[Analytics] ‘Balance of power’ a strategic trap for India

Prime Minister Narendra Modi speaking on Independence Day at the Red Fort in Delhi (India Today). Sketched by the Pan Pacific Agency.

While scholars in the US and India generally believe that a full alliance between the two sides is unlikely, the two countries can still reach a general consensus on balancing the rise of China, since it is in their common interest. Ding Gang specially for the Global Times.

In an article titled “The India Dividend: New Delhi Remains Washington’s Best Hope in Asia,” which was published in the September/October edition of Foreign Affairs magazine, authors Robert D. Blackwill, a Henry A. Kissinger senior fellow for US foreign policy at the Council on Foreign Relations, and Ashley J. Tellis, senior fellow at the Carnegie Endowment for International Peace, noted that for the US-Indian partnership to bear fruit, both sides must recognize that their primary shared interest is to balance a rising China – and not expect a close alliance or alignment on all major policy issues.

The Indian government hasn’t explicitly announced it was adopting such a strategy to balance the rise of China, but there are indications that India and the US are moving forward on this path.

The balance of power theory in international relations suggests that if a country wants to prevent itself from being dominated by others, it must have the power or a reliable system to counterbalance others. The theory emphasizes vigilance and containment between different countries.

In reality, balance of power is usually utilized by a certain powerful country to make coalitions or military alliances to counter its rivals – the balance of power during the Cold War is a classical example. Additionally, such a balance is likely to develop into hostility.

Amid the rise of China in recent years, some Americans have brought up again the balance of power theory. Washington’s strategic choice on China has also turned from balancing to containing China. The US Indo-Pacific Strategy is sure to continue this mentality.

There is something in common between the Indo-Pacific Strategy and India’s concerns about China’s rise.

China and India have had disputes in the past and still have border issues to settle. Additionally, China has maintained a close relationship with Pakistan, India’s traditional rival.

New Delhi wishes to safeguard its interests in a relatively balanced regional situation through a balance of power with Beijing. This is understandable.

However, the balance of power which India hopes for is different from that upheld by the US. The US’ so-called balance of power is aimed at keeping its dominance in the Asia-Pacific region and containing China.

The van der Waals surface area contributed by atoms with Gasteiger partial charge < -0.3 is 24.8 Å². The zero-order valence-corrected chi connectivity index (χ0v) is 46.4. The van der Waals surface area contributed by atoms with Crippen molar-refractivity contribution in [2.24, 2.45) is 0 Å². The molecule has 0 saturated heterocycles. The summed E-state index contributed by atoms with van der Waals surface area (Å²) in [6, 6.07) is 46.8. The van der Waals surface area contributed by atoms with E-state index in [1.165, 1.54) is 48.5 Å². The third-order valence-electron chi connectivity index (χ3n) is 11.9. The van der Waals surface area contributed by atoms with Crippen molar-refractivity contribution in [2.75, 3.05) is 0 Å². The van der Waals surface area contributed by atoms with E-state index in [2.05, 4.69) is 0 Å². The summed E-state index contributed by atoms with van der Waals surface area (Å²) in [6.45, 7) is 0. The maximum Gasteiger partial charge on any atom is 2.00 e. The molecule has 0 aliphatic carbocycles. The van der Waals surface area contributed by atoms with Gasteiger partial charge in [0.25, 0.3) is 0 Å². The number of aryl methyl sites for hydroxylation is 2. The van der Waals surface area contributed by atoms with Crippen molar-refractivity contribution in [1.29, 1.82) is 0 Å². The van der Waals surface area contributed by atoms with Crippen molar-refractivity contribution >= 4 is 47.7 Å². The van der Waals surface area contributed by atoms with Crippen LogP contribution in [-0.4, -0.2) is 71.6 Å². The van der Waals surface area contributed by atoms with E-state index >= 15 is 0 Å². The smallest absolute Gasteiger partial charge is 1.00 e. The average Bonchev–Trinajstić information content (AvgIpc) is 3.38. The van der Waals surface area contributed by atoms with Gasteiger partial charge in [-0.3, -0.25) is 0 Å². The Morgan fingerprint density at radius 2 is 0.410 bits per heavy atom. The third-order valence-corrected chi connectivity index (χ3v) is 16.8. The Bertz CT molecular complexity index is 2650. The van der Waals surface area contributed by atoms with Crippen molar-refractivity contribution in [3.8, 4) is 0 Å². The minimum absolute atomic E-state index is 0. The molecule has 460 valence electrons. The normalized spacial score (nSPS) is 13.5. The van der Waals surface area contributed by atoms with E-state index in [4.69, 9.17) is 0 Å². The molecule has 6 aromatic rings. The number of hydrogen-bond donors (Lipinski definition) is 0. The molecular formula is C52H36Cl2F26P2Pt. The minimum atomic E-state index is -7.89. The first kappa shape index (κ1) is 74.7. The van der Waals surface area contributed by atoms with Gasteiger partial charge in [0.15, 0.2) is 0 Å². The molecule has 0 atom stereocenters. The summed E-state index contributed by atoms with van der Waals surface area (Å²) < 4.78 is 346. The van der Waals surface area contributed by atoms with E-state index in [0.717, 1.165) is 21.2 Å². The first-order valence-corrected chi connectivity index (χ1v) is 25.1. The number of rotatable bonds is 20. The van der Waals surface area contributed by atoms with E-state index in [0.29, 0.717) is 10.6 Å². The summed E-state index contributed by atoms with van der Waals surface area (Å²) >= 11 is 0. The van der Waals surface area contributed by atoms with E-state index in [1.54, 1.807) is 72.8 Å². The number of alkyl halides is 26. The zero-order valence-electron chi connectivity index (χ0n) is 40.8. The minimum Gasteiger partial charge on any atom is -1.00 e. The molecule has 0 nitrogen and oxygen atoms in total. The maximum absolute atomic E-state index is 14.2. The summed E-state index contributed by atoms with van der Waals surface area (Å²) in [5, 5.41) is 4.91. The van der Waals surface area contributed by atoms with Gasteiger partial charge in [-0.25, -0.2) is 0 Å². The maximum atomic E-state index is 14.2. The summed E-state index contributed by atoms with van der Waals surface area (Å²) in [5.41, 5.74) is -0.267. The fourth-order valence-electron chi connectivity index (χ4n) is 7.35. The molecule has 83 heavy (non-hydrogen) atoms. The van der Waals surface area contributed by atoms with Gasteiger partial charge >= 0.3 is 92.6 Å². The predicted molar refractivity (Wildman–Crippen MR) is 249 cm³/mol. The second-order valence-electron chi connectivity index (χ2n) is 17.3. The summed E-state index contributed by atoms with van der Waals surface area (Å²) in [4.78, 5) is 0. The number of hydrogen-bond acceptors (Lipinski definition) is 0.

After World War II, some Asia-Pacific countries have indeed enjoyed relative stability under the US-dominated order. But the structure of the region is changing. The rise of China is only a part of the changes. India and Southeast Asian countries are also rising, and they are accelerating the process.

Another major change is constantly upgrading regional cooperation. New Delhi is strengthening its cooperation with its neighbors, and it has thus developed the Look East policy. China’s cooperation with neighboring countries, including India, has also seen unprecedented strengthening. Amid such changes, there is no foundation for the outdated balance of power theory. No force is able to stop the Chinese economy from developing. China’s rising strength will certainly change the structure of the Asia-Pacific region, and cannot be balanced by either outside forces or military powers. Regional countries need to build a new order.

Balancing China will jeopardize India’s own interests. Since China’s development is unstoppable and is in line with the general development of the region, carrying out containment against China is highly likely to lead to the loss of opportunities for cooperation with China.

India should think this through. It is impossible for regional countries to jointly contain China’s rise with the US while strengthening cooperation with China at the same time. Such a strategy might work at the very beginning, but at critical moments, relevant parties will have to make a choice.

The strategy of the balance of power is generated from the diplomacy of Western countries. It reflects Western countries’ understanding of foreign relations in the process of their expansion in the past. In today’s globalized world, Asian countries are supposed to have better choices. This is a test for not only for India, but also China. Both need work together to walk out of this strategic trap.

The author is a senior editor with People’s Daily, and currently a senior fellow with the Chongyang Institute for Financial Studies at Renmin University of China.

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